Our worldviews and conceptions of humanity are as varied as we are We are united in the fact that we see humanity as multi-dimensional beings that sway between the poles of self-reliance and dependency on others, for instance, or egotism and solidarity, reason, emotion and irrationality, health and sickness, risk and safety or responsibility for oneself and responsibility for others. That is why we rely on the responsible actions of rational, understanding, adaptive, free and emancipated people who all have a right to as good and healthy a life as possible, but at the same time who know the limits of prevention.
Our commitment applies to people living with HIV/AIDS and individuals and groups who are at particular risk for or affected by HIV, AIDS, hepatitis and other sexually transmitted and drug-related infectious diseases. In Germany at present, these people are primarily men who have sex with men, immigrants from other parts of the world where HIV is particularly widespread, drug users, people in prison or detention, people who work in the sex industry as well as their relatives and dependents.
We treasure and promote diversity, openness and constructive debate. In our association and in the member organizations, positive, negative and untested people with HIV, AIDS and hepatitis, men and women, young and old, volunteers and full-time employees, drug users, former and substituted, people from diverse countries and cultures and with various sexual orientations all come together. We cater to different needs and wants, for example, by arranging suitable jobs for people with HIV, AIDS, hepatitis and other chronic diseases or by setting up controls, respecting different cultural backgrounds and tolerating and valuing other perspectives. We share a concern for HIV and AIDS and take action together for the goals of the German AIDS service organization.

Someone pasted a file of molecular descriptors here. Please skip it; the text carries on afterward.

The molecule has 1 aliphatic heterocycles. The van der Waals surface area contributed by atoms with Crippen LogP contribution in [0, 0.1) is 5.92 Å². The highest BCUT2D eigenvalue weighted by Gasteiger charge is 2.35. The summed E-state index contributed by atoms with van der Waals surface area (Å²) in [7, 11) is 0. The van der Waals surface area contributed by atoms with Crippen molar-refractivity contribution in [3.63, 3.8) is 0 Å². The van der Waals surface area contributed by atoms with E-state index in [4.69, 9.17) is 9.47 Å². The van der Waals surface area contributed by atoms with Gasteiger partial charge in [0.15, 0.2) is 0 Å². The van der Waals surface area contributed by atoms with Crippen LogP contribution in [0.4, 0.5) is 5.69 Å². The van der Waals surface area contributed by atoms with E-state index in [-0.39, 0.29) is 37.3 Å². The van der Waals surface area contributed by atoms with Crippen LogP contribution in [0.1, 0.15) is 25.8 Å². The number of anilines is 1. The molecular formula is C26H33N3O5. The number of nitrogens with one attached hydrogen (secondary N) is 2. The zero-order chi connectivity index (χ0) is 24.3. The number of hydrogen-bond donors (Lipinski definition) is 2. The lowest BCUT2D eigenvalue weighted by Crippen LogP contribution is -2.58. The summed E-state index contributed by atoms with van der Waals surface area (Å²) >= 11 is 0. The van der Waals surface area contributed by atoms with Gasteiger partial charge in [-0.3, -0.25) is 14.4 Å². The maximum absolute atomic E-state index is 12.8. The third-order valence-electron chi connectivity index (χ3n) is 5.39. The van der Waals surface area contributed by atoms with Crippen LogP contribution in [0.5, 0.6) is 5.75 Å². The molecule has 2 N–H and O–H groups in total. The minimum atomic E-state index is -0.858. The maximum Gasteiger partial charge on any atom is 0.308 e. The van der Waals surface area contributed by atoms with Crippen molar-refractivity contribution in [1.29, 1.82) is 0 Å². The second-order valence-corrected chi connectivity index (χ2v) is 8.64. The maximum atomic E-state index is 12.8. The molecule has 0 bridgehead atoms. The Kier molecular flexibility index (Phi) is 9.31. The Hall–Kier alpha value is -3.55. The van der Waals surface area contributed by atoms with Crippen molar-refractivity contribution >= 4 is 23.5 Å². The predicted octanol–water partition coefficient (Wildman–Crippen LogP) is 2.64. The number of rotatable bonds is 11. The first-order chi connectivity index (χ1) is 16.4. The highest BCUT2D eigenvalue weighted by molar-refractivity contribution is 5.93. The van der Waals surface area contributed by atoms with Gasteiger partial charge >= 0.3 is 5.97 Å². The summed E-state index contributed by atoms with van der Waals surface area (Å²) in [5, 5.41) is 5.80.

We are living, right now! We belong to the communities and scenes with which and for which we work. We get involved, make contacts and network with representatives from other self-help branches, from politics, science, medicine and culture to further develop and secure structural prevention in our constantly changing society. At the same time, the people in our association assume responsibility in the AIDS service movement, human rights and civil rights movements even at the global level. They share the skills they have acquired over here with others, as well as their knowledge, and they learn from them, engage themselves at the political level and support projects in less privileged regions. We assume our responsibility for prevention and demand the same from politicians, administration, economy and society. We attend to safeguarding prevention efforts at the federal, state and community levels, work for a social climate of solidarity and acceptance, create, encourage and support inviting structures for civic engagement and canvas for a broad support of our efforts. We do not see the individual as being responsible for prevention alone, but instead always the joint responsibility of others, especially when partners are not at the same level (for example, in terms of knowledge, desire, emotion and ability).
We secure the quality of our work systematically by: involving our target groups and collaborating with them continually educating, training and further educating our full-time and volunteer staff participating in specialist discourse sharing experiences within and outside of our association developing and implementing standards and guidelines working politically to pursue our goals Handling the funds made available to us in a proper, cost-effective and transparent way is a matter of course for us.
The German AIDS Service Organization stands under the banner of the red ribbon, the world famous symbol for solidarity with HIV-positive people and people living with AIDS, and the battle against immune deficiency disorders.